Tourism, agriculture and mineral exports are the cornerstones of the Zimbabwean economy. These sectors are also the nation’s biggest foreign exchange earners.
Zimbabwe has some major tourist attractions, like the Victoria Falls, et cetera.
A never-ending crisis
Zimbabwe’s political crisis has worsened ever since President Robert Mugabe claimed victory in a ‘no contest’ election as Morgan Tsvangirai, leader of Zimbabwe’s main opposition party Movement for Democratic Change Morgan Tsvangirai, boycotted the polls in protest against violence against his party.
Mugabe has also been accused of massive violations of human rights, and many of the cricket-playing nations star players have quit the country to settle down in other nations.
A political problem
Zimbabwe’s leaders — who were set to sign a historic deal on September 15, 2008, to divide power among political rivals after months of ruinous standoff between President Robert Mugabe and the opposition — had raised the hopes of people as they buckled under huge inflation and poverty.
But the deal fell through as they rivals could not come to any agreement. The nation’s worsening political scenario is leading to more rise in inflation, food shortages and widespread unemployment.
Why have the talks failed?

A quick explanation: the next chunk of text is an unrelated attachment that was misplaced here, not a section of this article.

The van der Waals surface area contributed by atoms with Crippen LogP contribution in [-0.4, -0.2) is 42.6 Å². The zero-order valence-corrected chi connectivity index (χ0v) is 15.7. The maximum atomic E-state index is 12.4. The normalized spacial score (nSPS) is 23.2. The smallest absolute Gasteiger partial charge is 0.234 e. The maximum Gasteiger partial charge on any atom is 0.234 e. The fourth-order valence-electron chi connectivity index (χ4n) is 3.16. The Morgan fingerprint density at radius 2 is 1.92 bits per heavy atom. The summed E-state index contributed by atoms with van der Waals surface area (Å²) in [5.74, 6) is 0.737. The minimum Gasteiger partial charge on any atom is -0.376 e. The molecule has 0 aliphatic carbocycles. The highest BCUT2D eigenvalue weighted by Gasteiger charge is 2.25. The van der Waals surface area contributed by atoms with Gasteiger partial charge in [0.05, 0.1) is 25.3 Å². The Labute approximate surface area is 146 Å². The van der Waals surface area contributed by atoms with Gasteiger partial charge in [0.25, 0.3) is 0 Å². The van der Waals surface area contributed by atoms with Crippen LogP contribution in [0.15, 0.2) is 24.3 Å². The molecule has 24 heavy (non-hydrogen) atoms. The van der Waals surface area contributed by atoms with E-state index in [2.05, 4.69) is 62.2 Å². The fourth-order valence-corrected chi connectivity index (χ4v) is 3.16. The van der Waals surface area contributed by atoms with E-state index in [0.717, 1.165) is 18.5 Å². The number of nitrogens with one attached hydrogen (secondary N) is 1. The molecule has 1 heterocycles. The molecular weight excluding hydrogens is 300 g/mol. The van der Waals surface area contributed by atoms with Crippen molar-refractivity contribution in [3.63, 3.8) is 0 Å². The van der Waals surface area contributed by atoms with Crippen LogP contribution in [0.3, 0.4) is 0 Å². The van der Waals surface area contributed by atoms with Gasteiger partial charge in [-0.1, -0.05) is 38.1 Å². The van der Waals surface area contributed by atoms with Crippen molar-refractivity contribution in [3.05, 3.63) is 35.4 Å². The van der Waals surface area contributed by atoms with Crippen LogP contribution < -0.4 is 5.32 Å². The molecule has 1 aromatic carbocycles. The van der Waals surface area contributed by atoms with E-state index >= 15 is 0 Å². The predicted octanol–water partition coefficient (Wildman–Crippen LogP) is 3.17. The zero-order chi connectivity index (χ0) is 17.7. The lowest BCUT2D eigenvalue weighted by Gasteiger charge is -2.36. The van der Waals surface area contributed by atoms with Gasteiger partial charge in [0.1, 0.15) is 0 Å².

A political deadlock over who will control the government has hindered efforts to ease Zimbabwe’s economic crisis.
The talks were aimed at ironing out the power-sharing deal. While the two rivals have broadly agreed that Mugabe will be President and Tsvangirai will become the nation’s prime minister, the demand that the prime minister will be the head of the government and the Cabinet has not gone down well with Mugabe.
However, efforts are on in right earnest to find a solution to this problem.
How will the political talks help solve the economic problem?
As soon as Zimbabwe demonstrates some political stability and the rival parties come to some agreement, the International Monetary Fund will help it with policies to stabilise the economy, improve social conditions and reduce poverty.
The IMF Managing Director Dominique Strauss-Kahn has urged the Zimbabwean government to take steps to show clear commitment to a new policy direction and to seek the support of the international community.
The IMF has, however, said that the country’s leaders must first make clear commitments to rescue the economy.
With political stability, Zimbabwe can look forward to foreign investment coming into its various sectors, a rise in production and jobs, better education leading to better manpower, improved life spans, and better times.
Although it might take a while, economic conditions in Zimbabwe can become better.
Courtesy :- Rediff